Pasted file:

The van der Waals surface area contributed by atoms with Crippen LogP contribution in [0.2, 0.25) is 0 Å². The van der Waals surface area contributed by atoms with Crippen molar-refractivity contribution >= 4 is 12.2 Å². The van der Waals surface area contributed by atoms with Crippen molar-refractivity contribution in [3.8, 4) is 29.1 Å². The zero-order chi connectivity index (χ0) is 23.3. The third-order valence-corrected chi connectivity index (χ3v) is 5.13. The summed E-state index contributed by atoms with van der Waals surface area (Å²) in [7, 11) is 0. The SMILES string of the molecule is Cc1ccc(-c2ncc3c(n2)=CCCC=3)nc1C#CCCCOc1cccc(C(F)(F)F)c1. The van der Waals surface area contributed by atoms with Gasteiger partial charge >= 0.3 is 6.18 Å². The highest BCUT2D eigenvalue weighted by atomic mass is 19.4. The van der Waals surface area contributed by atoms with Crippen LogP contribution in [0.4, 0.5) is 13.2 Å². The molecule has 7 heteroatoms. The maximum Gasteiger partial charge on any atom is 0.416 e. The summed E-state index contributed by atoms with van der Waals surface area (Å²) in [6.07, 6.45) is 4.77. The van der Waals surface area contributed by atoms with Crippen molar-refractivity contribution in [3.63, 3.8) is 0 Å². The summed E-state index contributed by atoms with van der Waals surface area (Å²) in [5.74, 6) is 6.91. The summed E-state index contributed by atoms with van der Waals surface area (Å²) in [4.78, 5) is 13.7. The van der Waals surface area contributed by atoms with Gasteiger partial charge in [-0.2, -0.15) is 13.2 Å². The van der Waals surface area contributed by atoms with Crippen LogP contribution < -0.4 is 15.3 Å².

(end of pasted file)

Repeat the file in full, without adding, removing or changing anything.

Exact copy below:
The van der Waals surface area contributed by atoms with Crippen LogP contribution in [0.2, 0.25) is 0 Å². The van der Waals surface area contributed by atoms with Crippen molar-refractivity contribution >= 4 is 12.2 Å². The van der Waals surface area contributed by atoms with Crippen molar-refractivity contribution in [3.8, 4) is 29.1 Å². The zero-order chi connectivity index (χ0) is 23.3. The third-order valence-corrected chi connectivity index (χ3v) is 5.13. The summed E-state index contributed by atoms with van der Waals surface area (Å²) in [7, 11) is 0. The SMILES string of the molecule is Cc1ccc(-c2ncc3c(n2)=CCCC=3)nc1C#CCCCOc1cccc(C(F)(F)F)c1. The van der Waals surface area contributed by atoms with Gasteiger partial charge >= 0.3 is 6.18 Å². The highest BCUT2D eigenvalue weighted by atomic mass is 19.4. The van der Waals surface area contributed by atoms with Crippen LogP contribution in [0.4, 0.5) is 13.2 Å². The molecule has 7 heteroatoms. The maximum Gasteiger partial charge on any atom is 0.416 e. The summed E-state index contributed by atoms with van der Waals surface area (Å²) in [6.07, 6.45) is 4.77. The van der Waals surface area contributed by atoms with Crippen molar-refractivity contribution in [3.63, 3.8) is 0 Å². The summed E-state index contributed by atoms with van der Waals surface area (Å²) in [5.74, 6) is 6.91. The summed E-state index contributed by atoms with van der Waals surface area (Å²) in [4.78, 5) is 13.7. The van der Waals surface area contributed by atoms with Gasteiger partial charge in [-0.2, -0.15) is 13.2 Å². The van der Waals surface area contributed by atoms with Crippen LogP contribution < -0.4 is 15.3 Å².